This Plenary panel aims to provide a critical perspective on what has been termed ‘age-friendly cities and communities’ by shifting the focus from questions such as ‘What is an ideal city/community for older people?’ to the question of ‘How age-friendly are cities and communities?’
This approach, it is argued, might be more suited to deal with the complexities of cities and communities as sites of interlocking and conflicting commercial, social, and political interests. This Plenary is developed to explore: first, the main factors driving the age-friendly debate; second, constraints and opportunities for older people living in urban environments; third, options for a critical social policy; fourth, the challenges and opportunities of a disaster prone world; and fifth, examples of involving older people in the development of age-friendly and disaster prepared environments.
Plenary Panel Day 3: Post Sendai: Engaging and enlisting older people in sustainable development and disaster risk reduction at the local level
Confirmed speakers include:
– Mr Toby Porter, HelpAge International
– Mr Alex Ross, WHO Centre for Health Development (WHO Kobe Centre)
Disasters including epidemics impact communities across all age cohorts with devastating consequences. Older people are a vulnerable group and their vulnerabilities are generally associated with advanced age, physical and sensory frailty, pre-existing health conditions, and social and economic constraints. On the other hand active and healthy older people are an invaluable asset in reducing risk in disasters and make significant social and economic contributions to community and society with their years of knowledge, skills and wisdom.
The Sendai Framework for Disaster Risk Reduction 2015-2030 arising from the 2015 UN World Conference on Disaster Risk Reduction discussed the importance of adopting a broader, person-centered preventative approach to disaster risk. This included engaging relevant stakeholders in the design and implementation of policies, plans and standards.
Older people should be considered a critical stakeholder groups in the discussion of risk reduction; however, they were not a priority at the UN Conference and were only mentioned twice in the Sendai Framework for Disaster Risk Reduction.
Epidemics and pandemics can be disasters in their own right, with increased risks in disaster and post disaster situations. The importance of immunisation to minimise major preventable health issues must be a priority across all sectors of society and recognised as a significant preventative strategy. Current advocacy efforts to promote the importance of immunisation have largely focused on children (and appropriately so), yet research suggests that older people have an increased risk of contracting vaccine-preventable diseases. Adult immunisation rates will not be increased until the fundamental lack of awareness about the benefits of vaccinations and failure of individuals and health practitioners to adhere to research based recommendations about vaccines are addressed. It is unacceptable that these diseases continue to adversely affect the quality of life of older people when solutions are known, easily accessible and cost-effective.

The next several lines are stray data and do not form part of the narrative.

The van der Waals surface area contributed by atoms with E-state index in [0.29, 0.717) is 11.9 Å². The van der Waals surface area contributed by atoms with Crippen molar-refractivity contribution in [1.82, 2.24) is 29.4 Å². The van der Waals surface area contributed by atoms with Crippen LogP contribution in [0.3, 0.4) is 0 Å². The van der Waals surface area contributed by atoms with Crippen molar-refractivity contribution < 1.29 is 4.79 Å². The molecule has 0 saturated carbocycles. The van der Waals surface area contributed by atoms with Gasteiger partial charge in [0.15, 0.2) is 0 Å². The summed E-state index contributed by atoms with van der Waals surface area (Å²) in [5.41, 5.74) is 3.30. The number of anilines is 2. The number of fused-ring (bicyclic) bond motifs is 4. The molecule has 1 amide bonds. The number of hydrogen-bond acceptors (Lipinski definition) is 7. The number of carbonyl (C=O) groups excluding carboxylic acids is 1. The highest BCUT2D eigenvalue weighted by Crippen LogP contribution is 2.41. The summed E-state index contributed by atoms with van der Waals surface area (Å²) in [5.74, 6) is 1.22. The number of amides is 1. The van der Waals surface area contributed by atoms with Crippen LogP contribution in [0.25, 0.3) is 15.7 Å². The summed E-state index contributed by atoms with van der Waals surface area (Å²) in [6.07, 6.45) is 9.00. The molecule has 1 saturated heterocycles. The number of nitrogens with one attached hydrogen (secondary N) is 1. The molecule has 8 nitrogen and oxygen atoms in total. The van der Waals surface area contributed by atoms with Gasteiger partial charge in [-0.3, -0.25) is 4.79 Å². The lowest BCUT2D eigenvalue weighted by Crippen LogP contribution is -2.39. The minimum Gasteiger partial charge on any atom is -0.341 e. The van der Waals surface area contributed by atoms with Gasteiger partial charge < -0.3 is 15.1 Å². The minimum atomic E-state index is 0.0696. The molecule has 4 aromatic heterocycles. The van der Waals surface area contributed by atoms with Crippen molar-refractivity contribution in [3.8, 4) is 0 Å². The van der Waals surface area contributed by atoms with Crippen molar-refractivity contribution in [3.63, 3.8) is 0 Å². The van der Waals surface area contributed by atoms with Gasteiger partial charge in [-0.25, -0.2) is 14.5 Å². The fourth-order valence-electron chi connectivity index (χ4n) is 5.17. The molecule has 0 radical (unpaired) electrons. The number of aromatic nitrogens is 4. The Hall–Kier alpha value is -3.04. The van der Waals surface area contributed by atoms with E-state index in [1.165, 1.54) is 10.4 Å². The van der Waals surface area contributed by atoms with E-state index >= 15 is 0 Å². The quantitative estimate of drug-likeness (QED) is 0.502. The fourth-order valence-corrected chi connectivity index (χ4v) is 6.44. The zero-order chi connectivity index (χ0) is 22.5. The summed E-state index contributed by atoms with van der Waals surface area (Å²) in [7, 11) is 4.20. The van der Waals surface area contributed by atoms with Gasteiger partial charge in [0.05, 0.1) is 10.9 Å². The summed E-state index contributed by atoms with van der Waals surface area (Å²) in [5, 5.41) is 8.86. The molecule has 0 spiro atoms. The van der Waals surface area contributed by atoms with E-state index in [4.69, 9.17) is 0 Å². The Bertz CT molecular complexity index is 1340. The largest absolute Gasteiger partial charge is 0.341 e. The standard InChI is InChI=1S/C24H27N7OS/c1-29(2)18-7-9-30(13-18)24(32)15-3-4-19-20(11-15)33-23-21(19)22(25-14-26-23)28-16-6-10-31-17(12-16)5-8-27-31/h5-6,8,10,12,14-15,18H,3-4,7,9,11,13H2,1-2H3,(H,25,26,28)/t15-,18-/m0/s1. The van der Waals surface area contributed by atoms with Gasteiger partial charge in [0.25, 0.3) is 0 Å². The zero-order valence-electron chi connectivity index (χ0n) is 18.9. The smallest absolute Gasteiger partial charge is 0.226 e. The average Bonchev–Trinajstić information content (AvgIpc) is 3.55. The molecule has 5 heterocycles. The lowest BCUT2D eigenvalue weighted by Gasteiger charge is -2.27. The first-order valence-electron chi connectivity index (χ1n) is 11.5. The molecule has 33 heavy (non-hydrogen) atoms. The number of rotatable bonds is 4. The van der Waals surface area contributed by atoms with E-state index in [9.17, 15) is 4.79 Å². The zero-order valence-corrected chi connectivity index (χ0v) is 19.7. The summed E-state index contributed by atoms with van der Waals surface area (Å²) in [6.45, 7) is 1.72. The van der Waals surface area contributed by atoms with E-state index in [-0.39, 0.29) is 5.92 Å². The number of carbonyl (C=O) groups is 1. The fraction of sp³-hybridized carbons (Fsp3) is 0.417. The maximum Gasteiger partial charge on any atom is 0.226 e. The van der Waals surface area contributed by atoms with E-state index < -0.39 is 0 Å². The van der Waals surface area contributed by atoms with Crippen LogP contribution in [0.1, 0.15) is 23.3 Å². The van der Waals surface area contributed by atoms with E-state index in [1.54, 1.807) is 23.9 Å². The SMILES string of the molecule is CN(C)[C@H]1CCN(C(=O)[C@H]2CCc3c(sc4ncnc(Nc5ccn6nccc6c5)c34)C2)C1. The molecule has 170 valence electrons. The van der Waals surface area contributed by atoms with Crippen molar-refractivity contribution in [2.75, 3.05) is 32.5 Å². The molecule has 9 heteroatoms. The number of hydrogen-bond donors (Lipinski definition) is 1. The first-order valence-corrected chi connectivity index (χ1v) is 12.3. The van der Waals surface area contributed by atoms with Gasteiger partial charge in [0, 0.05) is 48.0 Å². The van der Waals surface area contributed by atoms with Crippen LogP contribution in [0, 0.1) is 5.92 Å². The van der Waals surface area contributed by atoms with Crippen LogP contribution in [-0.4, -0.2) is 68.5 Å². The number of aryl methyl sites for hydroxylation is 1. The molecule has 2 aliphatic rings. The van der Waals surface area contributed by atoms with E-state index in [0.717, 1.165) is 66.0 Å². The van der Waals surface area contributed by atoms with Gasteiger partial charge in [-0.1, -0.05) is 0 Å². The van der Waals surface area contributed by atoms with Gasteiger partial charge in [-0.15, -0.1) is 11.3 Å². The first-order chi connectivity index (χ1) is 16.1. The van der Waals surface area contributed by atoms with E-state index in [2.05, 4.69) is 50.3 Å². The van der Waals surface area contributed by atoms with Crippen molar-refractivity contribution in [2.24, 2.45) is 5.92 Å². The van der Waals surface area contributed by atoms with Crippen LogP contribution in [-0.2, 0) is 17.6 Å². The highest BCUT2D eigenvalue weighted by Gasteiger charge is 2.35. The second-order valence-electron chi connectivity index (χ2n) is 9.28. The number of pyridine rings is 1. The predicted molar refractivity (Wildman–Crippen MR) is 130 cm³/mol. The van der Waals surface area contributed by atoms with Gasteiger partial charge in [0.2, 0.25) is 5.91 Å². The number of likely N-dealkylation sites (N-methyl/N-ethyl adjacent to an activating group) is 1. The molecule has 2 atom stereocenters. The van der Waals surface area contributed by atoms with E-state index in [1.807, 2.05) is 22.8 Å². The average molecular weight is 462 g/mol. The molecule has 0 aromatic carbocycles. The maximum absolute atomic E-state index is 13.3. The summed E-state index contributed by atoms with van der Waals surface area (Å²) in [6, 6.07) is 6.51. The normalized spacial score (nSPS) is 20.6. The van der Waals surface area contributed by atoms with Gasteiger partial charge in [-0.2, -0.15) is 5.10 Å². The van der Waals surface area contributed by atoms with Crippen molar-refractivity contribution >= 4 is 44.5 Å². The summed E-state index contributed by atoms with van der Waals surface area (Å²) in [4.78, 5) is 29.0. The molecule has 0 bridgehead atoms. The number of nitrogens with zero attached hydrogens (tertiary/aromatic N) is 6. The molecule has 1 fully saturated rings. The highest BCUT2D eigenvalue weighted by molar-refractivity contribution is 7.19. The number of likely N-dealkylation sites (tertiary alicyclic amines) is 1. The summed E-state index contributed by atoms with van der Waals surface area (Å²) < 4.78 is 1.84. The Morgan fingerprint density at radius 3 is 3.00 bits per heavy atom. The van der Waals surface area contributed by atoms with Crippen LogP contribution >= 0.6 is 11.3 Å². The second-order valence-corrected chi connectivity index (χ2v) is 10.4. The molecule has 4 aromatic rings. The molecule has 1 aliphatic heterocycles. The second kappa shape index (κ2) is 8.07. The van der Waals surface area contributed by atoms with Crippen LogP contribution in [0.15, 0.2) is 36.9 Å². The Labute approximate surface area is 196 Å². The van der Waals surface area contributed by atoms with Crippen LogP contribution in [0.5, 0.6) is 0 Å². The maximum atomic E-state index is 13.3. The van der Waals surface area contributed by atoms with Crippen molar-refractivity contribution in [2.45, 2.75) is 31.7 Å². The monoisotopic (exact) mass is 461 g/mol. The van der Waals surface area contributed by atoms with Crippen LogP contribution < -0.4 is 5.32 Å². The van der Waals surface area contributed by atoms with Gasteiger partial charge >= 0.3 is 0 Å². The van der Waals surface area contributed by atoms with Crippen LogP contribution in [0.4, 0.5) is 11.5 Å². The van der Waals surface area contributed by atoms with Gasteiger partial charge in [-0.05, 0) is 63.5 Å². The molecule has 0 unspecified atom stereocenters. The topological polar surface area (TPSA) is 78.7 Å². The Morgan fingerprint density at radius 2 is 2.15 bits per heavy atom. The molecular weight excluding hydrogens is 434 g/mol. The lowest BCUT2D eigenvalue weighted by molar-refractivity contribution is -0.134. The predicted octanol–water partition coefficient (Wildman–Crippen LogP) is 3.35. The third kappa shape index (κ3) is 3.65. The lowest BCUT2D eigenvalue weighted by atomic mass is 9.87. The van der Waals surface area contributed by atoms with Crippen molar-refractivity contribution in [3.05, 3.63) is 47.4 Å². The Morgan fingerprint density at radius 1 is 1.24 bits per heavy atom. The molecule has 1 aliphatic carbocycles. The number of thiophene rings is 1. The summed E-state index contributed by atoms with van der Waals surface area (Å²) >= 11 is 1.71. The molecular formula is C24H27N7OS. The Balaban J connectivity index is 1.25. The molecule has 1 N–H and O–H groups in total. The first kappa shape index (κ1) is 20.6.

Older people are almost absent in the Sendai Framework for Disaster Risk Reduction but also in the promotion of a life course approach to immunisation. Therefore, the IFA 13th Global Conference on Ageing is a platform to highlight the importance of including older people in the discussion and implementation of policies surrounding disaster management and vaccinations.
This Plenary Panel will explore frameworks in disaster risk reduction and ageing communities and explore new conversations that will benefit both. Speakers will help delegates rethink the role and approaches in engaging older people in disaster risk reduction and response. Working to achieve disaster readiness is an excellent opportunity to identify the needs of older people and highlight their ability to contribute to resilient communities in line with age-friendly cities and communities principles.
The Plenary Panel will also demonstrate that promoting a life course approach to vaccinations while being a ‘thoughtful approach’ is without substance if there is no consensus of the actions required to firmly position the evidence in a policy framework. Awareness can be generated in a well-positioned policy framework about the importance of immunisation and having that awareness translate into increased immunisation coverage globally.
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Saturday 30 January 2016
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Tuesday 22 March 2016
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Tuesday 22 March 2016
Tuesday 21 - Thursday 23 June 2016